Towards the bottom of my list is “write – letters.” So when I read about the website moreloveletters.com, I signed up for their email updates right away. Their premise is that the world needs more love letters – handwritten letters written to encourage or lift up people who need them. They collect the handwritten missives and then mail bundles of letters to new college students, people who give and give to others and then find themselves to be in need of support or anyone who is nominated to be a recipient of a bundle.
I’m planning to participate by simply writing brief and uplifting notes including favorite quotes. I’m not too artsy so I won’t be getting out the glitter guns or making paper origami to mail to a lucky recipient, but I love getting personal mail so I figure the beauty of the writing won’t matter.
My first quote, a favorite today, is from Ralph Waldo Emerson:
Write it on your heart that every day is the best day in the year.
What would you include in an uplifting handwritten love letter to a stranger?
April 30. How did it happen that we’re here already? Very crazy.
I was trying to figure out a way to honor the last day of Poetry Month and was reading 30 things to do in Poetry Month. One of the things to do was to start a ‘commonplace book.’ It sounds exactly like what we did in high school and that I have done every now and then ever since.
I have owned many blank books over the years to collect words inside. To-do lists or other kinds of lists (40 things to do before 40 or the Man o’ My Dreams list), favorite quotes or paragraphs from books, ideas of things to try or read or watch or do. Once I kept track of random overheard conversations of strangers. What fun that was!
So I’m inspired to find a small book to write snippets in again.
Below is the information from poets.org. Visit the site for lots of inspirational ideas!
Start a Commonplace Book:
Since the Renaissance, devoted readers have been copying their favorite poems and quotations into notebooks to form their own personal anthologies called “commonplace books.” These collections can be a source of enjoyment and solace, reminding the keeper of favorite books and poems, and can even become family heirlooms. You may devote a corner of a regular journal to jotting down quotes or poems that strike your fancy or obtain a blank book just for this purpose.
As Max W. Thomas says in “Reading and Writing the Renaissance Commonplace Book: A Question of Authorship?”, “commonplace books are about memory, which takes both material and immaterial form; the commonplace book is like a record of what that memory might look like.” Or, in Jonathan Swift’s words:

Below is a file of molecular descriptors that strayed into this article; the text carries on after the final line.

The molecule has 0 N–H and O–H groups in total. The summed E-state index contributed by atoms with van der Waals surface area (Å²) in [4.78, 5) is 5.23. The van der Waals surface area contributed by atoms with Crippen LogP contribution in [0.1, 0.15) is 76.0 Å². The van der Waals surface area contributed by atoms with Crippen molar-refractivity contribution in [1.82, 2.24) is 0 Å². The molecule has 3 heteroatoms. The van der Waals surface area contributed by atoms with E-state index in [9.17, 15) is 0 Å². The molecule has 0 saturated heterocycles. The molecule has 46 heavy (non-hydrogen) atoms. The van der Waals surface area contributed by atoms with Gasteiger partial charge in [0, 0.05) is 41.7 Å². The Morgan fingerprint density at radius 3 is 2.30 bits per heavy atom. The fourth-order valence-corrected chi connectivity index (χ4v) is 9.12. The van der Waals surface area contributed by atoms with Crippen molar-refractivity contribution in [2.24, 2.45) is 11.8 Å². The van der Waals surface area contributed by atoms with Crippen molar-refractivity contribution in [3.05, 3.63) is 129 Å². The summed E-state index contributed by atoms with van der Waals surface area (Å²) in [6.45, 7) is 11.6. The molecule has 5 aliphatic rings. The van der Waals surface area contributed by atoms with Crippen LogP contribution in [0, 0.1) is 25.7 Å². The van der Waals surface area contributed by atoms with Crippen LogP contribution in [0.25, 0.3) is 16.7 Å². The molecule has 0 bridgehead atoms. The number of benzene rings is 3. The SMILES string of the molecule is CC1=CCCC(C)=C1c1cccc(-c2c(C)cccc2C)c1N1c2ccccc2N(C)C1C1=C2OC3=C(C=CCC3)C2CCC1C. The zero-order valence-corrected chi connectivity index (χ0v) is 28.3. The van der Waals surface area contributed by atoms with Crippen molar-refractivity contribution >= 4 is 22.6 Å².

“A commonplace book is what a provident poet cannot subsist without, for this proverbial reason, that ‘great wits have short memories:’ and whereas, on the other hand, poets, being liars by profession, ought to have good memories; to reconcile these, a book of this sort, is in the nature of a supplemental memory, or a record of what occurs remarkable in every day’s reading or conversation. There you enter not only your own original thoughts, (which, a hundred to one, are few and insignificant) but such of other men as you think fit to make your own, by entering them there.”
—from “A Letter of Advice to a Young Poet”
Today, find a small notebook to record poems or fragments of poems that you come across in your reading. As you add to your own commonplace book, you will be drawing a map of your life as a reader and thinker, creating a valuable portrait of your memory and time.
Following along with Boof’s 40 Day Challenge leading up to her 40th birthday, day 34:
34) A book I wish I had written
Hmmm. Good question. I wish I could write any book that is fun, intelligent, and succinctly written. I love words, especially well-chosen and clever words. And I love books that leave you with a smile on your face and a lingering good feeling. I haven’t ever written a story before, but I have written some poems, song lyrics (adapted to familiar tunes), and some good haikus. I’ve written long, rambling letters and cute, pithy slogans. But what do I wish I could write? I guess this is worth more consideration, as I’d love to write something, and at this point I’m happy with blogging.
#34 of my list was: Eat more ethnic foods. And so I have! I’ve always loved going out for Mexican or Chinese food, as well as preparing both. Since I wrote this on my list, I’ve eaten Spanish tapas, Vietnamese quite a few times, and found that I LOVE Indian. Since I wrote this list I also made it a personal goal to avoid chain restaurants as much as possible, especially when traveling, seeking out new places to try.
Following along with Boof’s 40 Day Challenge leading up to her 40th birthday, day 15! Her topic for today is:
15) A book that I have read the most number of times
Well, I don’t tend to re-read books too much (save the kiddo books I read when smaller), so the books I’ve read twice include: the Harry Potter series, Pride & Prejudice, and Extremely Loud & Incredibly Close. That’s all I can remember. I sort of have a “keep moving forward” philosophy and so use my limited time to try new books. I had some poetry books when I was younger (“Now We Are Six” and “Reflections on a Gift of Watermelon Pickle”) that I read over and over again because they were so clever and fun.
#15 on my list of 40 things was to WRITE. Blog, journal, stories, poetry, letters and postcards. Again, not measurable but it has made me more purposeful and intentional and to put stamps on things and to keep a book for haikus. Good stuff.